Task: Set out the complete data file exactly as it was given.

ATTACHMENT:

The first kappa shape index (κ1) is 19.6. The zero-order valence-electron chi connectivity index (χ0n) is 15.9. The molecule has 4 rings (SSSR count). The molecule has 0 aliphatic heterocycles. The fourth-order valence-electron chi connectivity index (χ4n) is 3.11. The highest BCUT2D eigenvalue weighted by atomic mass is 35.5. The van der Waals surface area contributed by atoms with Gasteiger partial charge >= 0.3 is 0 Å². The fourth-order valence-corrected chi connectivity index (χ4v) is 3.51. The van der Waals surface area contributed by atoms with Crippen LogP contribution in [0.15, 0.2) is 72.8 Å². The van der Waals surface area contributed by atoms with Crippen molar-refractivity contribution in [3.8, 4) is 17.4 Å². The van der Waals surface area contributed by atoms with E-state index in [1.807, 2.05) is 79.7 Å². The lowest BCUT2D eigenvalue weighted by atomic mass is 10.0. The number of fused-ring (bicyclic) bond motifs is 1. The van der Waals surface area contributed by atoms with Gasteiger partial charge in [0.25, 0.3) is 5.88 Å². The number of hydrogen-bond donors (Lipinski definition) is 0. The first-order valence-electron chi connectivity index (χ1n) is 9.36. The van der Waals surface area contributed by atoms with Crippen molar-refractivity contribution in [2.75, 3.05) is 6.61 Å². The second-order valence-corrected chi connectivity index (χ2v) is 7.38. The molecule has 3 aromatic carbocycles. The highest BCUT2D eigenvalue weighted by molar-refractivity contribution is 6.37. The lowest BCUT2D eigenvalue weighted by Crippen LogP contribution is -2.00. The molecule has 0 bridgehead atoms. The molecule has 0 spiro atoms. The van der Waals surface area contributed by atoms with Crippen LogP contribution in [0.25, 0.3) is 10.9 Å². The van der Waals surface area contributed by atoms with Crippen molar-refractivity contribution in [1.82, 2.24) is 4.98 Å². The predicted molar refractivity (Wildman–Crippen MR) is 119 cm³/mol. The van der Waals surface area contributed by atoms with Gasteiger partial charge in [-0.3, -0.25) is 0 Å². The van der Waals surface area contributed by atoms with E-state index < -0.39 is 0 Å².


The first kappa shape index (κ1) is 19.6. The zero-order valence-electron chi connectivity index (χ0n) is 15.9. The molecule has 4 rings (SSSR count). The molecule has 0 aliphatic heterocycles. The fourth-order valence-electron chi connectivity index (χ4n) is 3.11. The highest BCUT2D eigenvalue weighted by atomic mass is 35.5. The van der Waals surface area contributed by atoms with Gasteiger partial charge >= 0.3 is 0 Å². The fourth-order valence-corrected chi connectivity index (χ4v) is 3.51. The van der Waals surface area contributed by atoms with Crippen LogP contribution in [0.15, 0.2) is 72.8 Å². The van der Waals surface area contributed by atoms with Crippen molar-refractivity contribution in [3.8, 4) is 17.4 Å². The van der Waals surface area contributed by atoms with E-state index in [1.807, 2.05) is 79.7 Å². The lowest BCUT2D eigenvalue weighted by atomic mass is 10.0. The number of fused-ring (bicyclic) bond motifs is 1. The van der Waals surface area contributed by atoms with Gasteiger partial charge in [0.25, 0.3) is 5.88 Å². The number of hydrogen-bond donors (Lipinski definition) is 0. The first-order valence-electron chi connectivity index (χ1n) is 9.36. The van der Waals surface area contributed by atoms with Crippen molar-refractivity contribution in [2.75, 3.05) is 6.61 Å². The second-order valence-corrected chi connectivity index (χ2v) is 7.38. The molecule has 3 aromatic carbocycles. The highest BCUT2D eigenvalue weighted by molar-refractivity contribution is 6.37. The lowest BCUT2D eigenvalue weighted by Crippen LogP contribution is -2.00. The molecule has 0 bridgehead atoms. The molecule has 0 spiro atoms. The van der Waals surface area contributed by atoms with Crippen LogP contribution in [0.25, 0.3) is 10.9 Å². The van der Waals surface area contributed by atoms with Crippen molar-refractivity contribution in [1.82, 2.24) is 4.98 Å². The predicted molar refractivity (Wildman–Crippen MR) is 119 cm³/mol. The van der Waals surface area contributed by atoms with Gasteiger partial charge in [-0.3, -0.25) is 0 Å². The van der Waals surface area contributed by atoms with E-state index < -0.39 is 0 Å².